The trial court did admit extrinsic evidence of Murray's phone call to Kepler to impeach Murray in the form of Murray's testimony at DeVerney's trial. Appellant used this evidence in both his opening and closing statements when he mentioned Murray's phone calls to Kepler. The trial court retains the discretion to refuse to admit additional impeachment evidence as prejudicial or cumulative. See Minn. R. Evid. 403. We hold therefore, there was no abuse of discretion to refuse to allow Kepler to testify because that evidence would have been cumulative.

Appellant also argues that Kepler's proffered testimony was admissible as a prior consistent statement. See Minn. R. Evid. 801(d)(1)(B). Prior consistent statements are admissible as substantive evidence if the declarant testifies at trial and is subject to cross-examination and if the statements are helpful to the trier of fact. See id; see also State v. Nunn, 561 N.W.2d 902, 908 (Minn. 1997). Murray testified on direct examination (“they” killed somebody) inconsistently with his alleged out-of-court statement (“he” killed somebody). It was appellant who attacked Murray's credibility by offering the former inconsistent statement (“he”). Once Murray agreed that he had made the prior statement, Kepler's testimony was nothing more than a confirmation that Martin had indeed used the word “he.” The trial court retained the discretion to exclude such testimony as not helpful to the trier of fact under Rule 801(d)(1)(B) or cumulative under Rule 403 and thus did not abuse its discretion.

The next level of hearsay is Martin's purported statement/admission to Murray the day after the killing that he had killed somebody. Appellant argues that Kepler's testimony about this portion of the double hearsay should be admissible under the residual hearsay exception because it was the only means to clarify what Murray heard Martin say because Murray's memory had faded and because Kepler had no reason to falsify the statement. The residual hearsay exception allows for the admissibility of hearsay statements when, though they are not admissible under any other exception, the statements have “equivalent circumstantial guarantees of trustworthiness.” Minn. R. Evid. 803(24). We agree with the state that there was no abuse of discretion in failing to admit the statement under this broad exception. Appellant failed to establish sufficient guarantees of trustworthiness because he made no offer of proof about the circumstances of the conversations, Kepler's memory, or his relationship, if any, to Murray. See, e.g., Aubid, 591 N.W.2d at 479-80 (discussing factors that bear on determining trustworthiness).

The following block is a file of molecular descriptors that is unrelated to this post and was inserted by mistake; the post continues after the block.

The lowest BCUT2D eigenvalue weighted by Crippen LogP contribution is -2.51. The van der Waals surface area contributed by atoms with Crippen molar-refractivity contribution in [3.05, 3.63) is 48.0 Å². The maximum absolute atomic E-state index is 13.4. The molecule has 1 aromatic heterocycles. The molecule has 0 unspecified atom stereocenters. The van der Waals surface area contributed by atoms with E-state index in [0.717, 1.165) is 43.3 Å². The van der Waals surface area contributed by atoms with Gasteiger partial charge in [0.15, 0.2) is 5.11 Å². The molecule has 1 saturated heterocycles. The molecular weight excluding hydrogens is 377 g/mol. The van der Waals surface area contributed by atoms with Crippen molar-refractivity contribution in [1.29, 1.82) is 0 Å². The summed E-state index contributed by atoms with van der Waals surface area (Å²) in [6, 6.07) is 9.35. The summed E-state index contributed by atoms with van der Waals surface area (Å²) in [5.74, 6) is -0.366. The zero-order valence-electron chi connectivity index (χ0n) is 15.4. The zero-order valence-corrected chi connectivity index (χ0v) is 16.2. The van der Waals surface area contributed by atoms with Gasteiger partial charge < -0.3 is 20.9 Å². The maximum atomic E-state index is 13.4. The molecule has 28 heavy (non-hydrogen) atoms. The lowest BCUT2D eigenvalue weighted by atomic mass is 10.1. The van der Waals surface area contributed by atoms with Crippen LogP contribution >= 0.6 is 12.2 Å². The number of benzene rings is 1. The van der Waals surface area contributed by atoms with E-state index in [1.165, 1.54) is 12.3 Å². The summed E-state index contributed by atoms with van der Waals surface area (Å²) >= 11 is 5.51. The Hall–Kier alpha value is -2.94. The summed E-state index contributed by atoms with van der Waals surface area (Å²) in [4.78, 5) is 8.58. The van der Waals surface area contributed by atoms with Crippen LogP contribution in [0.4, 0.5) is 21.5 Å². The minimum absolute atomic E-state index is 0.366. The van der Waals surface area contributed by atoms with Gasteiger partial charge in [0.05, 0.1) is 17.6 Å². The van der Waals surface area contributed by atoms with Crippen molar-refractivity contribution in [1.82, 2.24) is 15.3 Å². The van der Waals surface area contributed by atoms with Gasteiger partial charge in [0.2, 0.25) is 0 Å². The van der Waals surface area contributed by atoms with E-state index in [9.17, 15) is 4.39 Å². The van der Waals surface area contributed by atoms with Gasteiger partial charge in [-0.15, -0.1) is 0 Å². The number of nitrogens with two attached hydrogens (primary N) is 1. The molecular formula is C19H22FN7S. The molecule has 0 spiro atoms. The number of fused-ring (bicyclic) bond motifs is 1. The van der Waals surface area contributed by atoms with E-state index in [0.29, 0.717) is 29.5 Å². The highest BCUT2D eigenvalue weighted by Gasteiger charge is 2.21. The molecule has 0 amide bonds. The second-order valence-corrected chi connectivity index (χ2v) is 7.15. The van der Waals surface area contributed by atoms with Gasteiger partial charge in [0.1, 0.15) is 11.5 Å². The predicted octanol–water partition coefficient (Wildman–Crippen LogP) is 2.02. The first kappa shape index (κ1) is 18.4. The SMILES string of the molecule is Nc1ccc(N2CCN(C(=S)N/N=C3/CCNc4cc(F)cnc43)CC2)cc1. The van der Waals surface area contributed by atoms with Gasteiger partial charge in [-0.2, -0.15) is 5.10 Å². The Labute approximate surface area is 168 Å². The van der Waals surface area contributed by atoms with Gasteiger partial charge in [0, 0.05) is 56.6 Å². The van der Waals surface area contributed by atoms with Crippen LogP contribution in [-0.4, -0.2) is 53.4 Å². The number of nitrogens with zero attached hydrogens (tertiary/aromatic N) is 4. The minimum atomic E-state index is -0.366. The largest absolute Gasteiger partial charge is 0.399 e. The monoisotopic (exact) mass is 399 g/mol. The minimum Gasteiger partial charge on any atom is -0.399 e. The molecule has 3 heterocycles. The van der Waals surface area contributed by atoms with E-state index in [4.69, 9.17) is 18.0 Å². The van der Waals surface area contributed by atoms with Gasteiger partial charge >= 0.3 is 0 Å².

Before appellant offered Kepler's testimony, the appellant had already introduced extrinsic evidence to contradict Murray's testimony. Appellant used this evidence in both his opening and closing statements. Therefore, we hold that the trial court did not abuse its discretion in excluding the testimony of Kepler.


Appellant's final contention is that the trial court erred in failing to order a Schwartz evidentiary hearing to investigate his claim of juror misconduct. See generally Schwartz v. Minneapolis Suburban Bus Co., 258 Minn. 325, 328, 104 N.W.2d 301, 303 (1960). In order to be entitled to a Schwartz hearing, a “defendant must establish a prima facie case presenting `sufficient evidence which, standing alone and unchallenged, would warrant the conclusion of jury misconduct.'” State v. Church, 577 N.W.2d 715, 720 (Minn. 1998) (quoting State v. Larson, 281 N.W.2d 481, 484 (Minn. 1979)). We review the trial court's denial of a Schwartz hearing for abuse of discretion. See Church, 577 N.W.2d at 721.